The Lost Canadians: A Struggle for Citizenship Rights, Equality and Identity by Don ChapmanThe Lost Canadians: A Struggle for Citizenship Rights, Equality and Identity by Don Chapman

The Lost Canadians: A Struggle for Citizenship Rights, Equality and Identity

byDon Chapman

Paperback | May 15, 2015

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When Vancouver-born Don Chapman was six years old, he was stripped of his Canadian citizenship, thanks to an arcane provision of the 1947 Canadian Citizenship Act. Years later, he was stunned to discover that he couldn't return to his homeland, and thus began his David and Goliath battle to change Canada's discriminatory citizenship laws. He's since become the voice for hundreds of thousands of others like himself, now collectively known as the Lost Canadians, whose ranks have included such Canadian icons as Roméo Dallaire, Guy Lombardo, Leslie Nielsen, Ricky Gervais, and Nobel Prize winners Willard Boyle and Saul Bellow. Children born on military bases overseas were affected, as were tens of thousands of Second World War brides and their children. Perhaps the most stunning of all: Canada doesn't recognize some living Second World War veterans as citizens.In riveting, hard-hitting prose, Chapman describes his fight to rectify this deep social injustice. He renders in heartbreaking detail the stories of Lost Canadians who've had their identities torn from them, thanks to labyrinthine legislation, bumbling bureaucracy, disinterested politicians, and a complacent media. After decades, Don's quest has restored citizenship to around one million people.DON CHAPMAN was born in Vancouver, B.C., but lost his Canadian citizenship ?as a six-year-old. He's been fighting the government ever since, becoming the face of the Canadian citizenship rights movement. He coined the phrase "Lost Canadians" that is now used widely to describe other Canadians in his position. He has testified several times before both the House and Senate, and has been interviewed by major media outlets around the world, including CBC television and radio, CTV, Maclean's, the National Post, the BBC, Le Monde, The Economist, Reader's Digest, the Wall Street Journal, and the Aboriginal Peoples Television Network. He's also spoken at various universities and organizations worldwide. Chapman is a United Airlines pilot, currently on leave. He blogs at
Don Chapman was born in Vancouver, B.C. He lost his Canadian citizenship when he was six years old. He has been fighting for it ever since, and has become the fac0e of the citizenship rights movement. He coined the phrase “Lost Canadians” that is now used widely to describe Canadians in his position. He has spoken at Senate hearings in...
Title:The Lost Canadians: A Struggle for Citizenship Rights, Equality and IdentityFormat:PaperbackDimensions:432 pages, 9 × 6 × 1.2 inPublished:May 15, 2015Publisher:Pugwash PublishingLanguage:English

The following ISBNs are associated with this title:

ISBN - 10:0994055404

ISBN - 13:9780994055408

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Rated 5 out of 5 by from A Book For Every Canadian This book is 379 pages long and yet I could have read it in one sitting. If you have ever taken your citizenship for granted (and who among us doesn't) you really need to read this book. Who knew there were so many ways to lose Canadian citizenship? I certainly didn't. And some of those reasons are due to obscure laws which very few people know about, our government(s) included. Not only are these laws obscure but they are contradictory. And the problem seems to be that not only do many Canadians not know about this situation, many of those who do know simply don't seem to care. This includes most of our politicians over the years with the exception of a very few. The author of the book, Don Chapman, was himself a Lost Canadian and so began his journey to right generations of wrongs by Canadian governments of all stripes. As he began his own journey to reclaim his birthright, people from all over began to contact him with their own horrible stories of how their citizenships were lost or not granted even though they were Canadian-born. Don presents many of these stories, not in his own words, but written by the affected people themselves. He tells of how he has taken up all of their causes, winning some, losing most. He tells of meetings too numerous to count, with politicians and bureaucrats. Promises were made. Promises were not kept. A few of the stateless Lost Canadians died before they got their due. As I read these stories I wondered how this can be, especially in a country like Canada which prides itself on it's human rights record. What about human rights for it's own citizens? None of the major news media networks were interested, Reading these accounts I understood what it's like to bag your head against a brick wall. It is said that when you stop, you feel better. Don Chapman is not stopping. This book gives a clear account of part of Canada's history which, for reasons I still do not understand, is not known by most people. What is a bigger part of our identity than our citizenship? Why is Don Chapman having to work so hard and for so many decades to right a wrong which should not exist if a country really cares about it's citizens, as Canada claims to do? Although it is 379 pages long, this book in eminently readable. The chapters flow one into another with such ease as Don recounts the stories of his “Lost Canadians” and his indefatigable efforts on their behalf. If there is any book on Canada which you should read, it's this one. Who knows? You, or someone you know, may be a Lost Canadian and you don't even know it.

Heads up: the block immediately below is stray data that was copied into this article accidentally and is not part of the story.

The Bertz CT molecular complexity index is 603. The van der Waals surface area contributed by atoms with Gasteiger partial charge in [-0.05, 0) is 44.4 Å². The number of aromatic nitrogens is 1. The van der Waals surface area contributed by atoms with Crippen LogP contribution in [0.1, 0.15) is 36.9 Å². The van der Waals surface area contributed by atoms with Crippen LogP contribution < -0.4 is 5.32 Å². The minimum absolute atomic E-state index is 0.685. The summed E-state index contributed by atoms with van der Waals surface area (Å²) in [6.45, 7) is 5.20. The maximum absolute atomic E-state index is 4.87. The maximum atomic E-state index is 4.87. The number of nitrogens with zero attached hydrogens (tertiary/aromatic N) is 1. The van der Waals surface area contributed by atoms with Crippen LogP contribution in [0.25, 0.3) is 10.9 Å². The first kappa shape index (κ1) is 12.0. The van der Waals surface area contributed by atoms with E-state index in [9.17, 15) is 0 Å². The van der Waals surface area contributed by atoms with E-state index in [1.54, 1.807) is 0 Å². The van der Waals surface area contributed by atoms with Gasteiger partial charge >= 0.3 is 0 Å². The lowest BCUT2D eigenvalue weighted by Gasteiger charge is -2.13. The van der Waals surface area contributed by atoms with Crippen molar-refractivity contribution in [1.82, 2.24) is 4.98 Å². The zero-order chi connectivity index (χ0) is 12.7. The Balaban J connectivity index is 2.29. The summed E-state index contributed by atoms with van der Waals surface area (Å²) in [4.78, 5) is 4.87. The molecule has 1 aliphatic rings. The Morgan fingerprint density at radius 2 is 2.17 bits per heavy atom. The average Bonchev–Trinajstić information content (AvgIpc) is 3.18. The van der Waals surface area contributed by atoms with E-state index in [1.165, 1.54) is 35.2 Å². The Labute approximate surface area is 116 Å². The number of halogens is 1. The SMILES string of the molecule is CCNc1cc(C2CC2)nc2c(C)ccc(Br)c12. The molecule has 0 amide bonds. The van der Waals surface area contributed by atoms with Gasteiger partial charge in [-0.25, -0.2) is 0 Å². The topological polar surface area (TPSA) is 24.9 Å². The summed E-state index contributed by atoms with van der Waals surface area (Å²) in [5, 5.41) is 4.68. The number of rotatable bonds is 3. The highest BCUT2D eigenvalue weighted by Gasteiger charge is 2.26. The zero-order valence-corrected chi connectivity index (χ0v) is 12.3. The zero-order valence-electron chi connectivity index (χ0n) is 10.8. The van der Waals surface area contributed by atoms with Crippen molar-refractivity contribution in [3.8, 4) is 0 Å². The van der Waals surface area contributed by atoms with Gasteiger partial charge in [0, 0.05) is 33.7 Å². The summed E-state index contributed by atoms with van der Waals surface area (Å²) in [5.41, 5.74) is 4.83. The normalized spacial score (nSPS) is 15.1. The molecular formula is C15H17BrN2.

Date published: 2016-01-27